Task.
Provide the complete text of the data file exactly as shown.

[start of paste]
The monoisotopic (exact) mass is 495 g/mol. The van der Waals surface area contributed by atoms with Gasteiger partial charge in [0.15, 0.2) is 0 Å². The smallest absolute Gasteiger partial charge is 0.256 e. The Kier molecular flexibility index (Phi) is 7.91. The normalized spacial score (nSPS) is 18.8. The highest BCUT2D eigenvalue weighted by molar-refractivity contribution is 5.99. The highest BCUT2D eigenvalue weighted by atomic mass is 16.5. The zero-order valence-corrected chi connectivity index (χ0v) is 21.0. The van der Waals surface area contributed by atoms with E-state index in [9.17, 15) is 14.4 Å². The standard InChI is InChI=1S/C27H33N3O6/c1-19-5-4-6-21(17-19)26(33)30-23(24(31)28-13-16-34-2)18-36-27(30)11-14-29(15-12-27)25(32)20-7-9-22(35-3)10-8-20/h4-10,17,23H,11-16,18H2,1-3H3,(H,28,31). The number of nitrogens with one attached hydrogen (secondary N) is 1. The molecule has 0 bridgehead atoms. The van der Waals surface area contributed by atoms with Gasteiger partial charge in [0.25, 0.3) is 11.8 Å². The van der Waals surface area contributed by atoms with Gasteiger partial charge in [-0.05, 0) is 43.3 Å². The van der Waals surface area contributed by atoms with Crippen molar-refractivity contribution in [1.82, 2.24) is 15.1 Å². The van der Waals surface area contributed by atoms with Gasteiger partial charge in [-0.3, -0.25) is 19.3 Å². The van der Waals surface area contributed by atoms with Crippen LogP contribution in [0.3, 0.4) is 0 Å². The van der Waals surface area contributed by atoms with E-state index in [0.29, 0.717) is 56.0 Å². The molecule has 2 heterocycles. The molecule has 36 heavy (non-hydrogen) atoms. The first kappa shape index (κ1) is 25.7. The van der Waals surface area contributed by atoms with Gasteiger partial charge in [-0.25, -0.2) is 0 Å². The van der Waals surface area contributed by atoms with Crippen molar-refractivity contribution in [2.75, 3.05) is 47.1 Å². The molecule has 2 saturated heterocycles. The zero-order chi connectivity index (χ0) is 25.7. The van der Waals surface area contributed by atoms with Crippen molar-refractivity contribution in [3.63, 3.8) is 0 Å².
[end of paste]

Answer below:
The monoisotopic (exact) mass is 495 g/mol. The van der Waals surface area contributed by atoms with Gasteiger partial charge in [0.15, 0.2) is 0 Å². The smallest absolute Gasteiger partial charge is 0.256 e. The Kier molecular flexibility index (Phi) is 7.91. The normalized spacial score (nSPS) is 18.8. The highest BCUT2D eigenvalue weighted by molar-refractivity contribution is 5.99. The highest BCUT2D eigenvalue weighted by atomic mass is 16.5. The zero-order valence-corrected chi connectivity index (χ0v) is 21.0. The van der Waals surface area contributed by atoms with E-state index in [9.17, 15) is 14.4 Å². The standard InChI is InChI=1S/C27H33N3O6/c1-19-5-4-6-21(17-19)26(33)30-23(24(31)28-13-16-34-2)18-36-27(30)11-14-29(15-12-27)25(32)20-7-9-22(35-3)10-8-20/h4-10,17,23H,11-16,18H2,1-3H3,(H,28,31). The number of nitrogens with one attached hydrogen (secondary N) is 1. The molecule has 0 bridgehead atoms. The van der Waals surface area contributed by atoms with Gasteiger partial charge in [0.25, 0.3) is 11.8 Å². The van der Waals surface area contributed by atoms with Gasteiger partial charge in [-0.05, 0) is 43.3 Å². The van der Waals surface area contributed by atoms with Crippen molar-refractivity contribution in [1.82, 2.24) is 15.1 Å². The van der Waals surface area contributed by atoms with Gasteiger partial charge in [-0.3, -0.25) is 19.3 Å². The van der Waals surface area contributed by atoms with Crippen LogP contribution in [0.3, 0.4) is 0 Å². The van der Waals surface area contributed by atoms with E-state index in [0.29, 0.717) is 56.0 Å². The molecule has 2 heterocycles. The molecule has 36 heavy (non-hydrogen) atoms. The first kappa shape index (κ1) is 25.7. The van der Waals surface area contributed by atoms with Gasteiger partial charge in [-0.25, -0.2) is 0 Å². The van der Waals surface area contributed by atoms with Crippen molar-refractivity contribution in [2.75, 3.05) is 47.1 Å². The molecule has 2 saturated heterocycles. The zero-order chi connectivity index (χ0) is 25.7. The van der Waals surface area contributed by atoms with Crippen molar-refractivity contribution in [3.63, 3.8) is 0 Å².